Surging cull cow prices

Fewer cows available are boosting live prices.

March 6, 2024

2 Min Read
Getty Images/ iStockphoto

By David Anderson,
Texas A&M AgriLife Extension Service

Cull cow prices have surged in recent weeks, along with calf and feeder prices. Southern Plains auction prices for 85-90 percent lean cows jumped from $85/cwt. to $105/cwt. over the last two weeks. National average cutter quality cows hovered around $100/cwt.

Cull cow prices tend to increase seasonally until about May-June. Higher prices are normally supported by seasonally declining cow slaughter into early summer and grilling season demand for ground beef. Dairy cow slaughter remains well below a year ago even with struggling milk prices. Dairy culling tends to decline to seasonal lows in mid-year. Weekly beef cow slaughter has remained below a year ago.

Fewer cows available are certainly boosting live prices. Tighter supplies of cow beef are boosting the meat market. Since the first of the year, cow beef production has been about 14% lower than the same period last year. Heavier weights are boosting pounds of production, partially offsetting fewer animals slaughtered.

The boxed cow beef cutout hit $240/cwt. at the end of February up from about $205/cwt. at the beginning of the year and $32/cwt. higher than the same week in 2023. Wholesale 90 percent boneless beef hit $305/cwt. at the end of February, $47/cwt. higher than last year. The increase in 90 percent lean price is in sharp contrast to the 50 percent lean price which is about 27% lower than last year. Beef imports, which are largely lean beef trimmings, have exceeded year-ago levels since April 2023, boosting lean beef supplies.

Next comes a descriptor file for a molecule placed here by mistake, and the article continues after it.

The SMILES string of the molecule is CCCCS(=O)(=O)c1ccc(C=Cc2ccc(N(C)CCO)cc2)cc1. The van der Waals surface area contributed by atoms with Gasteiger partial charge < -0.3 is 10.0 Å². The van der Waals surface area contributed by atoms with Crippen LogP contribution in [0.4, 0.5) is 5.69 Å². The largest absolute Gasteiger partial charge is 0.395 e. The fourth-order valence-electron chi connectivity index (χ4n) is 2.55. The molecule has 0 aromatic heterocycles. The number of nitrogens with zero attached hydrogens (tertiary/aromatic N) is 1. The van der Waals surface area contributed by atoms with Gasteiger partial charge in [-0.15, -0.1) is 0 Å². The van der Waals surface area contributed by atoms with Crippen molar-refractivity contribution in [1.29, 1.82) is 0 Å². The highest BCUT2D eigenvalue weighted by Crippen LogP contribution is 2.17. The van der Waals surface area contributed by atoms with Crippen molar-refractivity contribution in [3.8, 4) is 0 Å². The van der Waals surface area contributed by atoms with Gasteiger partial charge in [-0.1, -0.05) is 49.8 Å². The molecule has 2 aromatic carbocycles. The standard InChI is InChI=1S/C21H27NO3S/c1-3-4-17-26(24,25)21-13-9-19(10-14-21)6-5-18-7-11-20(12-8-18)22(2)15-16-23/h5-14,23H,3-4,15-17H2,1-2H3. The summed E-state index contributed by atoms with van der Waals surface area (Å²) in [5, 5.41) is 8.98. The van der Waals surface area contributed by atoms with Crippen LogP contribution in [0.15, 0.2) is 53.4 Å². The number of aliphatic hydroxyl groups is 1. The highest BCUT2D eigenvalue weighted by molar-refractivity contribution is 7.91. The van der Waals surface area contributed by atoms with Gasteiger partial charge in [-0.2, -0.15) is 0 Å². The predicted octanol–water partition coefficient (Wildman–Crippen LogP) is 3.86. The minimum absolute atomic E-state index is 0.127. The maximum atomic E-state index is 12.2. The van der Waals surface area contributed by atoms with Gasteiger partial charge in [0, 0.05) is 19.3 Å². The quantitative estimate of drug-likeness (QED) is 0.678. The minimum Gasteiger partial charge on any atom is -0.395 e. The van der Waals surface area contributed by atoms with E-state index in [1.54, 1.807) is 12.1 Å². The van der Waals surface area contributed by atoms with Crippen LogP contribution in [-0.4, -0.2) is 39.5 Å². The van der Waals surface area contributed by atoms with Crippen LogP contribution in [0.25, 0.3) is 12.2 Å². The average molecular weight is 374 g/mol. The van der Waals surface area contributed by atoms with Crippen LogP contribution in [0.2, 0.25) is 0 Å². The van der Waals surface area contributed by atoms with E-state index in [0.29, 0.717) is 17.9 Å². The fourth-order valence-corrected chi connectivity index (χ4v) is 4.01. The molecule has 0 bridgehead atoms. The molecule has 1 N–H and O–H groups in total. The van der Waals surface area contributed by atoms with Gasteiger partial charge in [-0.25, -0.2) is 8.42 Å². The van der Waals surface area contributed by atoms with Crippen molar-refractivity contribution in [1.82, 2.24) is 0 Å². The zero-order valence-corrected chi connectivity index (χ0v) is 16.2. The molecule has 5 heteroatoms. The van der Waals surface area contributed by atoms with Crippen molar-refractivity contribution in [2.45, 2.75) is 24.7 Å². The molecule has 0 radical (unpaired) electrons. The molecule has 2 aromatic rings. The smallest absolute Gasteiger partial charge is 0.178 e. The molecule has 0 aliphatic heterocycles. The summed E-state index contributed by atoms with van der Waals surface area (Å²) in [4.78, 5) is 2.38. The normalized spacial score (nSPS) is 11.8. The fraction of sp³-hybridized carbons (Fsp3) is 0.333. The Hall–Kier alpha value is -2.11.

Cow prices are likely to continue to increase seasonally in the coming weeks. Beef and dairy cow weekly slaughter should remain below a year ago keeping supplies tight. The calendar moving towards spring and the grilling season’s start should boost prices further.

A note on the Texas Wildfires

By now, everyone has seen the news about the wildfires in the Texas Panhandle. No estimates of total damages are available yet. While a large portion of Texas cattle are in the Panhandle region, most of those are in feedlots and dairies. None of those have been hit by the fires. The impact is on rangeland beef cattle. Losses are likely to be large and will include ranch infrastructure like fences, lost grazing while rangelands recover, and cows and calves lost, especially given this time of year. After several years of drought, low cattle prices, and higher costs, losses from the fires will be especially damaging because of today’s record-high prices and the lost opportunity to make up financially for the last few years.

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